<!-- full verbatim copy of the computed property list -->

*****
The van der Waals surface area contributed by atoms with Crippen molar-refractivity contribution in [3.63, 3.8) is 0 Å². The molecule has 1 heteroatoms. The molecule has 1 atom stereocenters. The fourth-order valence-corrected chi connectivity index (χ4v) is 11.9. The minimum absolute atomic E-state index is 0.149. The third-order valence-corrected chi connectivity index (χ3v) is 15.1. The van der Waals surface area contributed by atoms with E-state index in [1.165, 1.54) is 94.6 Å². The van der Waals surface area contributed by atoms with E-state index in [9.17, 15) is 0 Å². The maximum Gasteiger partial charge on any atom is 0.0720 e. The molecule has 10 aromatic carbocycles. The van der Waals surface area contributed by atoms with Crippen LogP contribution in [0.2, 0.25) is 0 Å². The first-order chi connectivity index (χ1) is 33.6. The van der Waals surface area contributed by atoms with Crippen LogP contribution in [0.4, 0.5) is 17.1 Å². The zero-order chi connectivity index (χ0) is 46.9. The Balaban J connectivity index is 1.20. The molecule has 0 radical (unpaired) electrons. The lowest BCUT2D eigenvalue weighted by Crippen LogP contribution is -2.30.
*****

The van der Waals surface area contributed by atoms with Crippen molar-refractivity contribution in [3.63, 3.8) is 0 Å². The molecule has 1 heteroatoms. The molecule has 1 atom stereocenters. The fourth-order valence-corrected chi connectivity index (χ4v) is 11.9. The minimum absolute atomic E-state index is 0.149. The third-order valence-corrected chi connectivity index (χ3v) is 15.1. The van der Waals surface area contributed by atoms with E-state index in [1.165, 1.54) is 94.6 Å². The van der Waals surface area contributed by atoms with E-state index in [9.17, 15) is 0 Å². The maximum Gasteiger partial charge on any atom is 0.0720 e. The molecule has 10 aromatic carbocycles. The van der Waals surface area contributed by atoms with Crippen LogP contribution in [0.2, 0.25) is 0 Å². The first-order chi connectivity index (χ1) is 33.6. The van der Waals surface area contributed by atoms with Crippen LogP contribution in [0.4, 0.5) is 17.1 Å². The zero-order chi connectivity index (χ0) is 46.9. The Balaban J connectivity index is 1.20. The molecule has 0 radical (unpaired) electrons. The lowest BCUT2D eigenvalue weighted by Crippen LogP contribution is -2.30.